If you get into an accident in a luxury leased vehicle, you may be confused as to whether you’re entitled to any damages for the serious inconvenience and costs you suffer while the vehicle is being repaired. In reality, the law is quite clear about damages in such circumstances.
Though you – the lessee (the person leasing a vehicle from the owner) – are not entitled to assert a diminished value claim for the reduction in value of the vehicle, you may be entitled to significant loss of use damages that are linked to the cost of renting a comparable luxury vehicle.
This can all be a bit overwhelming at first, so let’s break down the law into easy-to-digest pieces.
Florida’s Loss of Use Laws
When a lessee’s vehicle is being repaired, he or she has been deprived of the use of such vehicle for the duration of the repair. Under Florida law, both owners and lessees are entitled to rent a comparable vehicle.
Florida law entitles you to loss of use damages equivalent to renting a similar or suitable vehicle during the period of repair (see AT&T v. Lanzo Construction). What constitutes a similar or suitable vehicle is tied to the quality of the vehicle being repaired.
If you were leasing a luxury vehicle, then you would be entitled to the cost of renting another luxury vehicle for the duration of the repairs. If you were leasing a cheaper vehicle, by contrast, you would only be entitled to the cost of renting a similarly low-priced vehicle.
Reasonable Repair Period
Florida case law is clear: loss of use damages only account for the loss of use suffered during the reasonable period of repair (see Meakin v. Dreier). To put it in simpler terms, you are only entitled to the cost of renting a replacement vehicle while the leased vehicle is fundamentally unusable.
If your leased vehicle is at the body shop for extensive repairs, then you are entitled to the cost of renting a replacement vehicle. On the other hand, if your leased vehicle is only undergoing minor repairs (such as fixes for slight dings or scratches), and does not have to be at the body shop full-time, then you cannot claim loss of use damages for this usable period of time.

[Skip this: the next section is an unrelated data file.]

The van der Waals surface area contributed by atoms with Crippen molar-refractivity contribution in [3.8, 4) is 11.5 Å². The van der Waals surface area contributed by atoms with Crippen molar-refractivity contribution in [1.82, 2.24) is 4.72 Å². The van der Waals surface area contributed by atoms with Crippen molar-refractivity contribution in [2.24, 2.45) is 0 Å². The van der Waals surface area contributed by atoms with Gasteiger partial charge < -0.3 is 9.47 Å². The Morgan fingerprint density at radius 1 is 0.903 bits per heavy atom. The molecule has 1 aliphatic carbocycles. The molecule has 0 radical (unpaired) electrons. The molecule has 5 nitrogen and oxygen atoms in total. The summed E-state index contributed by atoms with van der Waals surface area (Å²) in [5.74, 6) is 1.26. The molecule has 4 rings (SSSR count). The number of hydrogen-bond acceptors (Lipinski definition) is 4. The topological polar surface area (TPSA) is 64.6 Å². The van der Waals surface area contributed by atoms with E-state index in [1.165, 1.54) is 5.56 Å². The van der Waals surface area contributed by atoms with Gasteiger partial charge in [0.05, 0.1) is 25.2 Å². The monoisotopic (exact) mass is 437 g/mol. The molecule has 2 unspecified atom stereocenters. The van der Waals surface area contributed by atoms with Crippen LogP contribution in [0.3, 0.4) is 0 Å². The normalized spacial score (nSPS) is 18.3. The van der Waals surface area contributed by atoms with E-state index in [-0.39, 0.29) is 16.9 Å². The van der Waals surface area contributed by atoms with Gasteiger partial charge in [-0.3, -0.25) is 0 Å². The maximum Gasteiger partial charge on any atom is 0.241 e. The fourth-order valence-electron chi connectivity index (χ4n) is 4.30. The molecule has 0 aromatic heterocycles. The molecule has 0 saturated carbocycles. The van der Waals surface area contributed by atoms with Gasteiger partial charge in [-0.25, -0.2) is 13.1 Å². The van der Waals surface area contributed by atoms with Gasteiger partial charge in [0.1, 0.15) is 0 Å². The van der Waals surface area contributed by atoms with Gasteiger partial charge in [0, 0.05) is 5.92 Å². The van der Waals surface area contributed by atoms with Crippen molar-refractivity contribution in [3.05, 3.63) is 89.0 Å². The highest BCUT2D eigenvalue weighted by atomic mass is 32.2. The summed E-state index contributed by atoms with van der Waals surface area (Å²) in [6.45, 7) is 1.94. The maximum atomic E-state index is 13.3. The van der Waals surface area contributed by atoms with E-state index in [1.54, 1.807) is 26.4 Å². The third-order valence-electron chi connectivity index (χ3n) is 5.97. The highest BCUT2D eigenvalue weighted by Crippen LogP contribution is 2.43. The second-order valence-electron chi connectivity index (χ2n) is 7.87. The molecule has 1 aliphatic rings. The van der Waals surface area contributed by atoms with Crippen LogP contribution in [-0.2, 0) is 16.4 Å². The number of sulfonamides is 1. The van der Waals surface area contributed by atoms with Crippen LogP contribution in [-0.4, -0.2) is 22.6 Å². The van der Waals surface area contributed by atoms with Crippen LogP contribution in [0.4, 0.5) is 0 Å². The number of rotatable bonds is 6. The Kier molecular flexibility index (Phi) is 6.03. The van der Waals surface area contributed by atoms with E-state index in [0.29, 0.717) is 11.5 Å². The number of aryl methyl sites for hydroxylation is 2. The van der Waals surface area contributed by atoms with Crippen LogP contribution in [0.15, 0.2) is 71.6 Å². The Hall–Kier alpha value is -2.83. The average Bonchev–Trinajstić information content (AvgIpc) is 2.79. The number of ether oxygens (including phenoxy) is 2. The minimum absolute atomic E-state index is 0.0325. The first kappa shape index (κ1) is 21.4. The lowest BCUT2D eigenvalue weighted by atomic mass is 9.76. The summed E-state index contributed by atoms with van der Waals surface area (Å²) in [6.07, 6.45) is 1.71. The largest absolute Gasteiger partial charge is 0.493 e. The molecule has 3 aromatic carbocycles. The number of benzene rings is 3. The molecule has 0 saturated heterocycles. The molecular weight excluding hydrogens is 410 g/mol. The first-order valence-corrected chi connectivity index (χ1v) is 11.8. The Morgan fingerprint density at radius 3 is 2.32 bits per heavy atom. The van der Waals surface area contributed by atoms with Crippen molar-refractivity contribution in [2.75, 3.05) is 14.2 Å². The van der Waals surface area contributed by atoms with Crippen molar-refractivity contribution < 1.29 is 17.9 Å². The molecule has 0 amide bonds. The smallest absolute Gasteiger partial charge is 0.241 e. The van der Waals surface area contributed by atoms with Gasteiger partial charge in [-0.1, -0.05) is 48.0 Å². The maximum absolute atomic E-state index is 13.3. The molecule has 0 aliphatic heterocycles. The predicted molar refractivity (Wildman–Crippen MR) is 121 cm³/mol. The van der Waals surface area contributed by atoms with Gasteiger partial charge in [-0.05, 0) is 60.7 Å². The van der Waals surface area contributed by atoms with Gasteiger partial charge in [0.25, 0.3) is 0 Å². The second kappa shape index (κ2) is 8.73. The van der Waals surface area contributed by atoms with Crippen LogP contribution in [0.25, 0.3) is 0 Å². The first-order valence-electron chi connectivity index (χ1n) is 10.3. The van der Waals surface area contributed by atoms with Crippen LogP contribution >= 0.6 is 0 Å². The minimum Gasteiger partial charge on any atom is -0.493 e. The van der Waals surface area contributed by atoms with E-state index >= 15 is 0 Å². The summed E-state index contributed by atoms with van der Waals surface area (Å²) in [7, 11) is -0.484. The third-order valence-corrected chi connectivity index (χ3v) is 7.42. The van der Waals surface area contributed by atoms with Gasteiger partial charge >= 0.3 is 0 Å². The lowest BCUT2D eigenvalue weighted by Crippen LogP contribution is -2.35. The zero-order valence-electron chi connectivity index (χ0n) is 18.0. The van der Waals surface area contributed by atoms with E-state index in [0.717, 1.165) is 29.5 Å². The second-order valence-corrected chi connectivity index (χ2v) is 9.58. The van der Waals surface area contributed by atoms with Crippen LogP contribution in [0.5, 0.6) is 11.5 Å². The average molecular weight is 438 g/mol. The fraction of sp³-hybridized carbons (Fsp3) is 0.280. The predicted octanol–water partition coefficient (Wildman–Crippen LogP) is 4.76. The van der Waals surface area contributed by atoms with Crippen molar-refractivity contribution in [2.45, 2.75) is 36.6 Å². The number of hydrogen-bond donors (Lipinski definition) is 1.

No Rental Needed
You are not required to a rent a vehicle in order to claim loss of use damages. Suppose, for example, that your spouse has a second vehicle that you can share for the duration of the repair. You may feel that it is unnecessary to go through the trouble of renting a replacement vehicle. Fortunately, Florida law does not eliminate your loss of use claim if you decide not to rent a replacement vehicle. The loss of use damages will be estimated based on what would have been the cost of renting such replacement.
Diminished Value as a Lessee
It may seem as though a lessee has a potential diminished value claim following an accident. Leased vehicle payments (and the purchase price of the vehicle at the end of the term) are negotiated for the term of the lease, and therefore remain static despite the reduction in value of the vehicle following the accident.
Unfortunately, it is unlikely that you will be able to successfully assert a diminished value claim as a lessee, as it isn’t a certainty that you will purchase the vehicle at the end of the lease term.
If you have suffered an accident in a leased vehicle, you may be entitled to loss of use damages while the vehicle is being repaired. Seek the support of an experienced team of attorneys that will ensure you receive fair and full compensation for your Florida loss of use claim. Our team at Coffey Trial Law is committed to your success. Contact us today.